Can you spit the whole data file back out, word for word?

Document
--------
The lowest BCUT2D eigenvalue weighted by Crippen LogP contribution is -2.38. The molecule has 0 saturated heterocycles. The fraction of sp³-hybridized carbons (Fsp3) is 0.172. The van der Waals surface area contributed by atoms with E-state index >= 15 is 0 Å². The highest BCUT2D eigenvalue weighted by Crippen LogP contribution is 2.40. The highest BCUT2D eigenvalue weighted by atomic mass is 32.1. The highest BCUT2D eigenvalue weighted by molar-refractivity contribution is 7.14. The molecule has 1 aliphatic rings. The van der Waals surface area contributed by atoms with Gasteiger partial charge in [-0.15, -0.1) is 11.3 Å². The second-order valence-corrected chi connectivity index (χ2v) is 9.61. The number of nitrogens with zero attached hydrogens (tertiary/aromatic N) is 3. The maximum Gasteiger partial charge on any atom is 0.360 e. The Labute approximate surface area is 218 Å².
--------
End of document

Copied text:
The lowest BCUT2D eigenvalue weighted by Crippen LogP contribution is -2.38. The molecule has 0 saturated heterocycles. The fraction of sp³-hybridized carbons (Fsp3) is 0.172. The van der Waals surface area contributed by atoms with E-state index >= 15 is 0 Å². The highest BCUT2D eigenvalue weighted by Crippen LogP contribution is 2.40. The highest BCUT2D eigenvalue weighted by atomic mass is 32.1. The highest BCUT2D eigenvalue weighted by molar-refractivity contribution is 7.14. The molecule has 1 aliphatic rings. The van der Waals surface area contributed by atoms with Gasteiger partial charge in [-0.15, -0.1) is 11.3 Å². The second-order valence-corrected chi connectivity index (χ2v) is 9.61. The number of nitrogens with zero attached hydrogens (tertiary/aromatic N) is 3. The maximum Gasteiger partial charge on any atom is 0.360 e. The Labute approximate surface area is 218 Å².